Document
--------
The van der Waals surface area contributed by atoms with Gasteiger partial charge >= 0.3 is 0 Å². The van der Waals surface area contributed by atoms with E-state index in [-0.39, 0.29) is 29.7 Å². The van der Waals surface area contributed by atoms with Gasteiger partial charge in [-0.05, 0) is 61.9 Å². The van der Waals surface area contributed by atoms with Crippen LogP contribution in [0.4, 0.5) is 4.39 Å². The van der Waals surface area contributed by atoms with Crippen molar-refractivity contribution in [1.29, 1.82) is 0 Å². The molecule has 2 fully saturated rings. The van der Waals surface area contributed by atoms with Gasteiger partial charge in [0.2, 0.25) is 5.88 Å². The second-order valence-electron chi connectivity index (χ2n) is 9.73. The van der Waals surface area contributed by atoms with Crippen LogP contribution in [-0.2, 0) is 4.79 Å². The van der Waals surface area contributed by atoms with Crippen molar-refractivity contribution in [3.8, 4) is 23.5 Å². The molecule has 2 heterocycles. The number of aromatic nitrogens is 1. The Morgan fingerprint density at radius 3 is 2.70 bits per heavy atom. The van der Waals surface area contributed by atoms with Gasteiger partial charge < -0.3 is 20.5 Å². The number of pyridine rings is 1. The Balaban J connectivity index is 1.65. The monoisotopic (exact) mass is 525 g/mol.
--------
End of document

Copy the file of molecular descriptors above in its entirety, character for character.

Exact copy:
The van der Waals surface area contributed by atoms with Gasteiger partial charge >= 0.3 is 0 Å². The van der Waals surface area contributed by atoms with E-state index in [-0.39, 0.29) is 29.7 Å². The van der Waals surface area contributed by atoms with Gasteiger partial charge in [-0.05, 0) is 61.9 Å². The van der Waals surface area contributed by atoms with Crippen LogP contribution in [0.4, 0.5) is 4.39 Å². The van der Waals surface area contributed by atoms with Crippen molar-refractivity contribution in [1.29, 1.82) is 0 Å². The molecule has 2 fully saturated rings. The van der Waals surface area contributed by atoms with Gasteiger partial charge in [0.2, 0.25) is 5.88 Å². The second-order valence-electron chi connectivity index (χ2n) is 9.73. The van der Waals surface area contributed by atoms with Crippen LogP contribution in [-0.2, 0) is 4.79 Å². The van der Waals surface area contributed by atoms with Crippen molar-refractivity contribution in [3.8, 4) is 23.5 Å². The molecule has 2 heterocycles. The number of aromatic nitrogens is 1. The Morgan fingerprint density at radius 3 is 2.70 bits per heavy atom. The van der Waals surface area contributed by atoms with Gasteiger partial charge < -0.3 is 20.5 Å². The number of pyridine rings is 1. The Balaban J connectivity index is 1.65. The monoisotopic (exact) mass is 525 g/mol.